8. After a careful and anxious study of the whole subject, I must respectfully, but earnestly, recommend that the defense of Fort Sumter by made in the future as in the past; that is to say, by being in readiness to meet the enemy on his first approach, thus preserving to ourselves all the moral advantage of meeting him at the threshold, and when he has gained no confidence and is laboring under all the disadvantage of confusion and uncertainty.
9. Adhering to the present method of defense, I would advise that the bomb-proofs int he fort should be arranged with loop-holes, and other conveniences for firing into the interior of the work, as it may be of advantage to us in the last extremity. But these fires should not be our dependence now. I would also advise that as far as practicable splinter-proofs should be constructed for the better protection of men kept ont he broken walls, to guard against the approach of the enemy in barges, and that the communications for ascending the walls from the interior should be made as numerous and as convenient as possible, so that the garrison can be taken quickly from the shelter to meet the enemy upon the threshold; that well arranged chevaux-de-firse be placed across all the breaches; that broken bottles and other glass be thrown upon the exterior slopes, and that mines, if practicable, be placed beneath the outer ruins for explosion at the moment of assault; also, that an appeal be made to the naval commanders to place additional picket-boats east and south of the fort, to give warning of the approach of the enemy.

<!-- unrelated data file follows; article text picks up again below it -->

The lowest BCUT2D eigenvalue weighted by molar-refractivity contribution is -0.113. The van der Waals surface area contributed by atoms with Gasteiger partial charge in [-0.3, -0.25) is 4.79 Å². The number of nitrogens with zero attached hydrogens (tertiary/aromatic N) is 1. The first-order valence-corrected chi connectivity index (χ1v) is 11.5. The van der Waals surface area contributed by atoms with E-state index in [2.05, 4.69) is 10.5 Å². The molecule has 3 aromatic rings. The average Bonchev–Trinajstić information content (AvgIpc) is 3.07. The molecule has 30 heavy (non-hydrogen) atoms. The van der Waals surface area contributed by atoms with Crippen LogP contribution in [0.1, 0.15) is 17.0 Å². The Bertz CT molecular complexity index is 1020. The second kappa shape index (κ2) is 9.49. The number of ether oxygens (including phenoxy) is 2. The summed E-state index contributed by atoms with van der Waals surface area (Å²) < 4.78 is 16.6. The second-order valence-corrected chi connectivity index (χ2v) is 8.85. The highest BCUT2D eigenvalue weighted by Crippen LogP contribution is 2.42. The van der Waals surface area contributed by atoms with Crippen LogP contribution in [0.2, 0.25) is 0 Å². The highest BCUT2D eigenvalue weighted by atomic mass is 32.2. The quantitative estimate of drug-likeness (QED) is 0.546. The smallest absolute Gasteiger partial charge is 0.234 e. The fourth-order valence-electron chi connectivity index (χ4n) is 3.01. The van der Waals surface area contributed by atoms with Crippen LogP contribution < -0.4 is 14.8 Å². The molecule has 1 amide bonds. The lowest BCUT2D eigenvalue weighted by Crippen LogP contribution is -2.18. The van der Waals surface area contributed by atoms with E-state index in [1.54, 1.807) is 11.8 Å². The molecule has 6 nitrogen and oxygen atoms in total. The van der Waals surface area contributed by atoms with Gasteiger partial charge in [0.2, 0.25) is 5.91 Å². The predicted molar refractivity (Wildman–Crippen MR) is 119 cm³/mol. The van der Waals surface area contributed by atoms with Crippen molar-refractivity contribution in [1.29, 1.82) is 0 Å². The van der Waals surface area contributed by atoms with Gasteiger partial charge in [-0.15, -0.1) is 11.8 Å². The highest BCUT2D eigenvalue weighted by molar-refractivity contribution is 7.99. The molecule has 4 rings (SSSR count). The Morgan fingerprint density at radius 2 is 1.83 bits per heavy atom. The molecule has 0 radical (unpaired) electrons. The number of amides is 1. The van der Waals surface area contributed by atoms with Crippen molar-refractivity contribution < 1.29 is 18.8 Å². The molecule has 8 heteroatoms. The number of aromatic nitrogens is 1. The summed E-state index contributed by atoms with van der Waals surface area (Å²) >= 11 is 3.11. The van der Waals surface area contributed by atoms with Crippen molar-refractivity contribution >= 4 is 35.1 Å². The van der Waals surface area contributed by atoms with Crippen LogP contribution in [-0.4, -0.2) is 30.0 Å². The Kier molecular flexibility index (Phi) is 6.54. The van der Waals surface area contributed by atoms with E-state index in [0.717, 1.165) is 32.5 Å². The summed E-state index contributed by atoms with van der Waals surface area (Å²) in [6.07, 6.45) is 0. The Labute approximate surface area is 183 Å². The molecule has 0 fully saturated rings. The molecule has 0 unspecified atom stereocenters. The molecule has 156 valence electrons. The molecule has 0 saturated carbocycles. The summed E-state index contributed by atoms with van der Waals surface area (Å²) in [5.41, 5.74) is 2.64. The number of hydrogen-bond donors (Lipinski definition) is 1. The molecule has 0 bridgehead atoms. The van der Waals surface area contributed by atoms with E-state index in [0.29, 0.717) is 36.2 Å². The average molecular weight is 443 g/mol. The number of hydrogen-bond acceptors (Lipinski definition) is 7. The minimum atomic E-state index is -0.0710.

10. If the enemy's fire should prevent steamers landing at the fort, by extra exertions the garrison can be supplied by row-boats, and when the water is smooth perhaps flats with sweeps might be employed.
All of which is respectfully submitted.
The letter of Colonel Rhett on this subject is herewith returned.
I am, general, very respectfully, your obedient servant,
J. F. GILMER,
Major-General, and Second in Command.
General G. T. BEAUREGARD,
OFFICE CHIEF ENGINEER DEPARTMENT,
Charleston, November 16, 1863.
GENERAL: Upon a careful consideration of the subject of the proposed bomb-proof defense of Fort Sumter, I am of the opinion that it may be resorted to with good prospect of success, whenever circumstances should render it expedient to abandon the defense from the parapet, and recommend that all the necessary preparations for such a defense be made as soon as practicable. The present mode of defense from the parapets, I think, should be adhered to until the loss of life on the parapets, or our inability to maintain bomb-proof cover for the requisite garrison and working force for such a defense should render a resort to the bomb-proof defense advisable.
I have the honor to be, general, yours, very respectfully,
D. B. HARRIS,
Colonel, and Chief Engineer Department.
General G. T. BEAUREGARD,